Time to Read: 8 minutes
There are many reasons for being vegan.
Some people do it for health reasons. Others feel that it’s their moral obligation to not take part in any sort of animal suffering. Some see it as just better for the whole planet.
Whatever the reason, if you’re vegan, you’ve more than likely have got your fair share of strange looks, accusatory questions and unsolicited advice from those who don’t understand your dietary choices.
Even though the vegan lifestyle is not as “out there” as it once was, it’s still far from being regarded as mainstream.
So what happens when vegans decide to have kids and want to carry on the vegan lifestyle for their kids? Or what if parents decide to make the switch to a vegan diet for them and their kids?
Is it possible to set up a vegan diet for kids?
The short answer is, yes. It can be done. But there are additional considerations.
A vegan diet for kids can be hugely beneficial if done right.
The fact is that vegan diets can supply the same nutrients as non-vegan diets do.
It’s important to remember though that kids have different nutritional needs than adults. They need iron-rich foods and healthy fats while their bodies are rapidly growing and developing, so extra attention needs to be paid when choosing a vegan diet for kids.
The Academy of Nutrition and Dietetics states that a vegan diet for kids is appropriate for all stages of a child’s life - from infancy through childhood and adolescence.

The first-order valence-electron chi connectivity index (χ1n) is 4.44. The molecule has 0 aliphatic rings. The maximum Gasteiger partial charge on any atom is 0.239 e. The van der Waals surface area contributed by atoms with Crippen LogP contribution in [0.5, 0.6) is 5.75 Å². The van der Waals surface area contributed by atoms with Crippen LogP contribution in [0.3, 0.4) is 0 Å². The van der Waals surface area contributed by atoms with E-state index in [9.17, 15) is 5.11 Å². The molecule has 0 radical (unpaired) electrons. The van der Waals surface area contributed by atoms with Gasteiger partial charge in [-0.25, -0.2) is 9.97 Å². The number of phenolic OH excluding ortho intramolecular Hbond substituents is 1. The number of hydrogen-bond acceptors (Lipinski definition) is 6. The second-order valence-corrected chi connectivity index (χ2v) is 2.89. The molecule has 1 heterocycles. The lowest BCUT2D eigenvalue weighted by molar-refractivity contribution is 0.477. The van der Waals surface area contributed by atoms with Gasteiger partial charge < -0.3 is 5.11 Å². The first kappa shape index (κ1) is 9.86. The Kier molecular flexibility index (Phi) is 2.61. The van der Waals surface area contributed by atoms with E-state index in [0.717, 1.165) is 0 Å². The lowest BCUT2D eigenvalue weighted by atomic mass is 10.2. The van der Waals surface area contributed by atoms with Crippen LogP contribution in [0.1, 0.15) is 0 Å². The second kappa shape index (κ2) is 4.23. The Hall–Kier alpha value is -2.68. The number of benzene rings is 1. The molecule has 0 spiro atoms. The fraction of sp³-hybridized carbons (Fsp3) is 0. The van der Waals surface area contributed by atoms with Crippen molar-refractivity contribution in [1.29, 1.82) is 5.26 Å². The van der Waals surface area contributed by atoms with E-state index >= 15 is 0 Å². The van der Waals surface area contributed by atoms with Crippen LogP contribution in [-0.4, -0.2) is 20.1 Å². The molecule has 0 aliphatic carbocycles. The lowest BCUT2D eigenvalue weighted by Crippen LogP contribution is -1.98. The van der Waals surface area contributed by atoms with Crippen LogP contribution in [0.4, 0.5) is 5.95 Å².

The first year.
In that first year, breast milk is the best way to go. And since breast milk is such a major source of nutrients, vegan mothers may want to breastfeed for more than one year.
Once breastfeeding decreases or stops, you’ll want to use a soy formula fortified with iron, calcium, and vitamins B12 and D. Avoid cow’s milk, soy milk, rice milk and homemade formulas in the first year because the ratio of protein to fat to carbohydrates is not correct.
These “milk” are also missing important nutrients for health, growth, and development.
Once it’s time for solid foods to be introduced, you can just replace meat with mashed or pureed tofu or beans, and soy yogurt and cheese.
Those first few years.
This is where it can start getting a little challenging. Not only in how to encourage your child to eat a vegan diet but to be sure they’re growing and gaining weight appropriately.
Fat sources are required for proper brain development. Cooking with plant-based oils and using vegan spreads on grains is a great place to start. Don’t forget to include lots of avocado and nut butter in your child’s diet.
Most young kids are naturally drawn to avocado and will eat it willingly.
Vitamin D and calcium are needed for bone health and immunity. Unless your child happens to be wild about mushrooms, these are more difficult to get from non-animal sources.
If you’re open to providing these through cheese or other dairy products sourced from humane farms, you can go that route. At least while your children are still young.